• Move more quickly to develop a hydrogen-powered vehicle fleet and refueling infrastructure.

The models predict that increases in global average temperatures and the rise in sea level will continue for hundreds of years after stabilization of greenhouse gas concentrations (even if we could immediately freeze concentrations at present levels). But don't fall into the trap of thinking that it's too late to do anything about it, that we're already sunk. It's now more a matter of how MUCH impact global warming will have in the future.

Our action—or inaction—will determine whether we minimize the impact of climate change on the world of our grandchildren and their many generations of children after that, or whether we continue heedlessly on our present course and let the chips fall where they may. Hey, we certainly don't want the climate to change to the point where it's too hot for our tiny loved ones to wear their cute little footy pajamas, do we?!?


The Kyoto Protocol, which was designed to be a first step in addressing greenhouse gas emissions and global warming, has been ratified by 119 countries. The US did not ratify it, arguing that the impact on the US economy would be too great and that developing countries were getting too much of a break in the rules. To some extent, it's fair enough to argue the latter point—scientists point out the modest reductions of greenhouse gases imposed by Kyoto, even if achieved, would fall far short of the reductions needed to achieve a reversal of global warming. Still, the Kyoto Protocol was a first step, without which we will continue to exacerbate global warming while we keep our collective heads buried in the cool sand.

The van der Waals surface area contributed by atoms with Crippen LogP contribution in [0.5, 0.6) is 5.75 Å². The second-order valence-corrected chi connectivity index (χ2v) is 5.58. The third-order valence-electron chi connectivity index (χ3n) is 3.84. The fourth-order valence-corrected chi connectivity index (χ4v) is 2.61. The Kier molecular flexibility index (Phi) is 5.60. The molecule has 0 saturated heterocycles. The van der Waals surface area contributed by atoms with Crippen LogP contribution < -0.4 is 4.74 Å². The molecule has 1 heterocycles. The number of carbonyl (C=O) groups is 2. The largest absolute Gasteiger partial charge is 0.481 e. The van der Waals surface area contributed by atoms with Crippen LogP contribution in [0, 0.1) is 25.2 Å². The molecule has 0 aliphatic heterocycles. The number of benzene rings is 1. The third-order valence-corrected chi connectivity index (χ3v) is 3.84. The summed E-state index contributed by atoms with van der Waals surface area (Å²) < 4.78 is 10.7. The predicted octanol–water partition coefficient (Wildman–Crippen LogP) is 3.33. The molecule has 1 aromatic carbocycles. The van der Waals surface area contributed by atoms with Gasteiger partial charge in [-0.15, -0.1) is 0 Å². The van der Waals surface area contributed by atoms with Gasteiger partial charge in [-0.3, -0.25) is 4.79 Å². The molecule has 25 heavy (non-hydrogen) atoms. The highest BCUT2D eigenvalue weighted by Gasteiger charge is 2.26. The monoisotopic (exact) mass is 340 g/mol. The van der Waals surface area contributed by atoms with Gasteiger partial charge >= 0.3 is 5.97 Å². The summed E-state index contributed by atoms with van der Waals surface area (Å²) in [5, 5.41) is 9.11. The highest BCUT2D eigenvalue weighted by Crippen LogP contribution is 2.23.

Publish date: 29-JAN-2004

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  book cover for The Discovery of Global Warming - Spencer R. Weart

How did we arrive at this important action point on global warming and what do we do about it? Weart explains the history of climate change investigations in detective-story format.
(by Spencer R. Weart, Sep-2003)

  book cover for The Carbon War: Global Warming and the End of the Oil Era - Jeremy K. Leggett

Global Warming and the End of the Oil Era

Written by a former petroleum geologist; explains global warming and its impacts; recounts efforts by the fossil-fuel industries to stall and dilute government action on climate change. (by Jeremy K. Leggett, Jan-2001)

  book cover for Climate Change Policy: A Survey - Schneider, Niles, and Rosencranz

Explores the economic and political implications of fixing the global warming/climate change problem; includes an analysis of uncertainties in climate science. (edited by Schneider, Niles, & Rosencranz, Sep-2002)


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"In a way, global climate change is for the birds. On one side of the aviary, we have Chicken Little, telling us the sky is falling; on the other side, the ostrich, his head deep in the sand. Scientists have concluded that the ostrich is in denial: Significant climate change is occurring..."

— Consumer Reports [September 2003]